My red-headed bestie and I went to Waffle House together once a week all throughout college, without fail. Whether or not we were going wasn’t even a question. But slowly, Waffle House no longer fit the regular schedule. Work here, dealing with newlywed hassles there, life picked up for my friend and I assumed she was juggling lots of news. But she was juggling more than news—she was tirelessly balancing confusion, frustration, and hurt, and after months of faded communication, our next Waffle House date was an awkward, heartbreaking mess as she spilled all the bad and ugly going on in her life.

My assumption that life was simply busy left no room for me to show up in the worst parts of her life. My willing ignorance barricaded any chance for me to show up at her apartment with an extra PlayStation remote or a new eyeshadow pallet. Please, slow down and notice when things get quiet in your friend’s world, and instead of making assumptions that life is just life, fill her empty spaces with encouragement, with love, with the sort of friendship that not only shows up when it’s hard, but sits through the season until it passes.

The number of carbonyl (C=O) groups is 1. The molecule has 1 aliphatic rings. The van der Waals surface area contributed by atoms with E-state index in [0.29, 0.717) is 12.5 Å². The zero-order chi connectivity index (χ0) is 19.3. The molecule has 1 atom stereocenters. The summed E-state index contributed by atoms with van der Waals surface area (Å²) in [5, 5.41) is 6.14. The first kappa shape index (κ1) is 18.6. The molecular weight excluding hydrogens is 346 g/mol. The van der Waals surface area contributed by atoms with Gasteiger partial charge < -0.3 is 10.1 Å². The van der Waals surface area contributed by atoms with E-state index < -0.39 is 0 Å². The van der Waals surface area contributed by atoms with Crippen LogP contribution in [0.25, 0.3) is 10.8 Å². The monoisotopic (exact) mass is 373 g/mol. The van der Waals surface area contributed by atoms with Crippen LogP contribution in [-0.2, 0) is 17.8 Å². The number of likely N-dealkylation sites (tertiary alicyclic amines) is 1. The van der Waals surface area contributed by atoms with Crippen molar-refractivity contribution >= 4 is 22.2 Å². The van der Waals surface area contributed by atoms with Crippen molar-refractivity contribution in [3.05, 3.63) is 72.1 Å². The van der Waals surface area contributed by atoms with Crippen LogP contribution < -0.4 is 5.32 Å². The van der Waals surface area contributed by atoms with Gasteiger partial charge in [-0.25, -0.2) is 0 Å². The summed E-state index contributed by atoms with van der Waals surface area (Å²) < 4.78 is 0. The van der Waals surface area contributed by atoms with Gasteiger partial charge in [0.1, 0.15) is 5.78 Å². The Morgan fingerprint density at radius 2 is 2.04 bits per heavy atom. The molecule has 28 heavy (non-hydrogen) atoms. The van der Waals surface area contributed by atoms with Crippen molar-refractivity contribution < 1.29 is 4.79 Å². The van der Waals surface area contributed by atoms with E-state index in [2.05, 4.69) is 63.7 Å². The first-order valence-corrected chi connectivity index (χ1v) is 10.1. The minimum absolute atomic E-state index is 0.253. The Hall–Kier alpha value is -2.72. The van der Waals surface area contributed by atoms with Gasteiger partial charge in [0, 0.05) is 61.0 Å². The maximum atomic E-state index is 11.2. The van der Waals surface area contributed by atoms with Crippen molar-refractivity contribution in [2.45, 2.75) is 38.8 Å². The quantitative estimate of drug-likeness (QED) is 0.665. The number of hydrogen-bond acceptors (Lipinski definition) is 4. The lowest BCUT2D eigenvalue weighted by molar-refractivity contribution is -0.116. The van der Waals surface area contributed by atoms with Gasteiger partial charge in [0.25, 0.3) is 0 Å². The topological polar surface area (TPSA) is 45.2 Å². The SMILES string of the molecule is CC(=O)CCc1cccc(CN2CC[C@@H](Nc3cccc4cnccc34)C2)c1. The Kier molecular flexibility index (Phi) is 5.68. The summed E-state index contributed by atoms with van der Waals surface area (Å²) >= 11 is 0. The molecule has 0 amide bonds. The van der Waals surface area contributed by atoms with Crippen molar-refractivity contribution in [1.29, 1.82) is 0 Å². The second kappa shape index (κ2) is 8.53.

2. Honor her grief with understanding, then trust.

After that last Waffle House date, things never returned to normal. Conversations grew strained, strange, and instead of simply asking, “Are you okay?”, I asked one of our close mutual friends how she was doing, explaining that I was afraid she wasn’t taking care of herself. Word got back to my friend, and she was angry. Angry that I not only spoke to someone else about her hard season, but more angry that I didn’t come to her. Honestly, despite the tension I’d felt for months, that was on me. Her anger remains justified in my book.

It was easier to avoid talking with her because it dodged any need for me to embrace more awkward, ugly conversations. Asking someone else how she was doing kept me at an arm’s distance from her trouble. Selfish? Yes. Did I pay the price? Absolutely. Will I regret this decision? Always. We spoke two times following this incident, and then, as if we’d never known each other, ties cut. The relationship died a quick death. And to this day, four years later, I miss her. I think we both understand what happened—she shut me out, but I never knocked and asked to be let back in.